As one friend of mine put it, “Whatever those morons put aside for settlements, they’d better double it.”
Firstly, there’s a huge mess involving possible manipulation of the world currency markets. This scandal is already drawing comparisons to the last biggest-financial-scandal-in-history (the Financial Times wondered about a “repeat Libor scandal”), the manipulation of interest rates via the gaming of the London Interbank Offered Rate, or Libor. The foreign exchange or FX market is the largest financial market in the world, with a daily trading volume of nearly $5 trillion.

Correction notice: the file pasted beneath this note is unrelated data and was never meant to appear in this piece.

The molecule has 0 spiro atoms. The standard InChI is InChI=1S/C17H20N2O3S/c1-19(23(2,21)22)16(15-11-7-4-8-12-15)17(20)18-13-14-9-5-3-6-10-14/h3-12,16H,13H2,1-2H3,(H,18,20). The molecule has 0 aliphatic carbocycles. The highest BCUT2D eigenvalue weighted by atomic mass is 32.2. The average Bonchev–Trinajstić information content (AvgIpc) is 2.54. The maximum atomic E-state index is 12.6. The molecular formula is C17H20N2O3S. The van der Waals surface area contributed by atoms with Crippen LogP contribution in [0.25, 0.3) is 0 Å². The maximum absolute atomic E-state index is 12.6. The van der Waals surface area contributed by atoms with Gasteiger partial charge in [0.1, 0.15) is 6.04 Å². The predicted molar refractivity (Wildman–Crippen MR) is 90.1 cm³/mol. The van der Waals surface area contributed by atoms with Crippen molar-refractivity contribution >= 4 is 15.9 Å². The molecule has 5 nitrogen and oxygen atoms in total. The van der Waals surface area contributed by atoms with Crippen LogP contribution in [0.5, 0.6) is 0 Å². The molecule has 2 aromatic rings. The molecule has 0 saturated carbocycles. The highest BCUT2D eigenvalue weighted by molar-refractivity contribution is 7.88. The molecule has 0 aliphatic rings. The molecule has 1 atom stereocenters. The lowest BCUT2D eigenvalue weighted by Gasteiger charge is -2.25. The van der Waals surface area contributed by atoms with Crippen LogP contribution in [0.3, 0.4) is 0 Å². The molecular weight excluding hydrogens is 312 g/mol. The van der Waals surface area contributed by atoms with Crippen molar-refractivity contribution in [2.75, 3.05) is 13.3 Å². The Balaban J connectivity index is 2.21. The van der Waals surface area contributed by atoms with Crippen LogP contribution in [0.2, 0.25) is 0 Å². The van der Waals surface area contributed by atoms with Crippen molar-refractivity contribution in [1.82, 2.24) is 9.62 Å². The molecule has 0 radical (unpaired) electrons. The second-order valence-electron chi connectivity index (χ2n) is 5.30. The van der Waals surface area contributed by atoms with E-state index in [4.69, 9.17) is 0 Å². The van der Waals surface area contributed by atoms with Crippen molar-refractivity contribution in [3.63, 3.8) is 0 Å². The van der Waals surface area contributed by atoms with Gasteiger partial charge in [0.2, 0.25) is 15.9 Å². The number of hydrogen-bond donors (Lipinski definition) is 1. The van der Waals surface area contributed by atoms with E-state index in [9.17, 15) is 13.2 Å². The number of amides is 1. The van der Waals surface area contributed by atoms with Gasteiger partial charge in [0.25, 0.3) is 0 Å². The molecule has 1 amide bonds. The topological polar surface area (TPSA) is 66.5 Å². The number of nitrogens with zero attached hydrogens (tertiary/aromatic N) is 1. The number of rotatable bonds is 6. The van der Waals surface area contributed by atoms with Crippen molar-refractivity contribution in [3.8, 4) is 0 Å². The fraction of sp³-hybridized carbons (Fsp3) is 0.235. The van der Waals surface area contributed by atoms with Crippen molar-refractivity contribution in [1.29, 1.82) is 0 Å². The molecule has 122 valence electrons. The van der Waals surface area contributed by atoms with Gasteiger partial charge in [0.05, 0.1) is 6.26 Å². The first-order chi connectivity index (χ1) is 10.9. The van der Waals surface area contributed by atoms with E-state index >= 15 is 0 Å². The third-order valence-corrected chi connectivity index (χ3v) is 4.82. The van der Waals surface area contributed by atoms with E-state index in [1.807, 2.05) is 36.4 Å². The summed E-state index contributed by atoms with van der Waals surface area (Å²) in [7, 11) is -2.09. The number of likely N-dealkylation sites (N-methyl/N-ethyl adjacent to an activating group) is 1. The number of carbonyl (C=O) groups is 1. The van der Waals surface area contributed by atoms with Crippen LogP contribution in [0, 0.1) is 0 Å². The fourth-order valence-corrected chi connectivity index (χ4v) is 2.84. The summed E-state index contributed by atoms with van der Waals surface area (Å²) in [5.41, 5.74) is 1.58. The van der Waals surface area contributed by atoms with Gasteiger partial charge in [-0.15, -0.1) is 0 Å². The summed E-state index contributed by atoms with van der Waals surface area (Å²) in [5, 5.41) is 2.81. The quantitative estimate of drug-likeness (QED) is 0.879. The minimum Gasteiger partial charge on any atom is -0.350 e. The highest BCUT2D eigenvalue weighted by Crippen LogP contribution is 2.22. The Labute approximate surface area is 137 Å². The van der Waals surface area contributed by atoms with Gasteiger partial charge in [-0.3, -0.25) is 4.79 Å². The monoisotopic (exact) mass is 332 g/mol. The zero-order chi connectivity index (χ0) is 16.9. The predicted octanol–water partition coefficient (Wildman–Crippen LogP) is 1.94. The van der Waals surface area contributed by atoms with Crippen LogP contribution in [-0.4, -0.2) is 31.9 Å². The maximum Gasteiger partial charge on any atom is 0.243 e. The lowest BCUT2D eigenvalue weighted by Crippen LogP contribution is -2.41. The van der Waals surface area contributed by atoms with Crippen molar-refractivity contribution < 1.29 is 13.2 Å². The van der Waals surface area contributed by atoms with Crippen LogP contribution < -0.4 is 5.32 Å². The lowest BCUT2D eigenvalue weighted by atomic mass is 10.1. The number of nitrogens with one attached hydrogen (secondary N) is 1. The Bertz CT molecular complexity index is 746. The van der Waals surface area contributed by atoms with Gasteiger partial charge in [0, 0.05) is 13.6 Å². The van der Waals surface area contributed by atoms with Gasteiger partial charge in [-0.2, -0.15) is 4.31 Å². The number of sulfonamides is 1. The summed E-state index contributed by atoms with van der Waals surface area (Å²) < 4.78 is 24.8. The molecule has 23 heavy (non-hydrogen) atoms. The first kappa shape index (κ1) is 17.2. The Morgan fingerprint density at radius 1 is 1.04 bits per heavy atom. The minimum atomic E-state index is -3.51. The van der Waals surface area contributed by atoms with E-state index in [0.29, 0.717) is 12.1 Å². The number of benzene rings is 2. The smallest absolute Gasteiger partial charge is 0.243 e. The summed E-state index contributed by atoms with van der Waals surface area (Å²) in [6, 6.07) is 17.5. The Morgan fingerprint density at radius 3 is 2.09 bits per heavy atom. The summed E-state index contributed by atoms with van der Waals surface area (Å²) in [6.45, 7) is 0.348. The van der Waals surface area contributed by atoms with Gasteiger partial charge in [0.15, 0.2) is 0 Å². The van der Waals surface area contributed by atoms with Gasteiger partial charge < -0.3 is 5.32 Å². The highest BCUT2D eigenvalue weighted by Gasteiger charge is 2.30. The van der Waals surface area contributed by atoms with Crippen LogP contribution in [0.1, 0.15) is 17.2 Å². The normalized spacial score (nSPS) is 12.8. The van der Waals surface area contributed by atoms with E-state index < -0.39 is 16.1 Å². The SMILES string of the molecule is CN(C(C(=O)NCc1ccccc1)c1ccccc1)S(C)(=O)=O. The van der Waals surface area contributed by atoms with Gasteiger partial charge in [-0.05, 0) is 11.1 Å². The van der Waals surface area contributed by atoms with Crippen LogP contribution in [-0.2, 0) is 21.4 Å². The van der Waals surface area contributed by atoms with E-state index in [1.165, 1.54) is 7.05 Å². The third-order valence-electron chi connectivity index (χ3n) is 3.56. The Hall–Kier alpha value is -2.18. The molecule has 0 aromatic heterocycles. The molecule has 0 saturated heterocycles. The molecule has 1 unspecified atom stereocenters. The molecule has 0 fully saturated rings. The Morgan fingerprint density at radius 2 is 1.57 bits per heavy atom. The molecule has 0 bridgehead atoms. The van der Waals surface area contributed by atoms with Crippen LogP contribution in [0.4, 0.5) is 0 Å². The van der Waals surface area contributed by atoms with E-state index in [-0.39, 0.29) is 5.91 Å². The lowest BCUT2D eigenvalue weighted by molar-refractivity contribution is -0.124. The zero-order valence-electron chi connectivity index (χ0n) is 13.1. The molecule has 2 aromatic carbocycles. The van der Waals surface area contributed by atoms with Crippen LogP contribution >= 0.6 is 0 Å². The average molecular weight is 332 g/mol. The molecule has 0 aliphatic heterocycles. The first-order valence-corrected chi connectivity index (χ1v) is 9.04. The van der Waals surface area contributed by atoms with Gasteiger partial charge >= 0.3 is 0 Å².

A ruling against the banks in this case, which goes to trial in April of next year in England, could have serious international ramifications. Suddenly, cities like Philadelphia and Houston, or financial companies like Charles Schwab, or a gazillion other buyers of Libor-based financial products might be able to walk away from their Libor-based contracts. Basically, every customer who’s ever been sold a rotten swap product by a major financial company might now be able to get up from the table, extend two middle fingers squarely in the direction of Wall Street, and simply walk away from the deals.
Nobody is mincing words about what that might mean globally. From a Reuters article on the Guardian Care case:
“To unwind all Libor-linked derivative contracts would be financial Armageddon,” said Abhishek Sachdev, managing director of Vedanta Hedging, which advises companies on interest rate hedging products.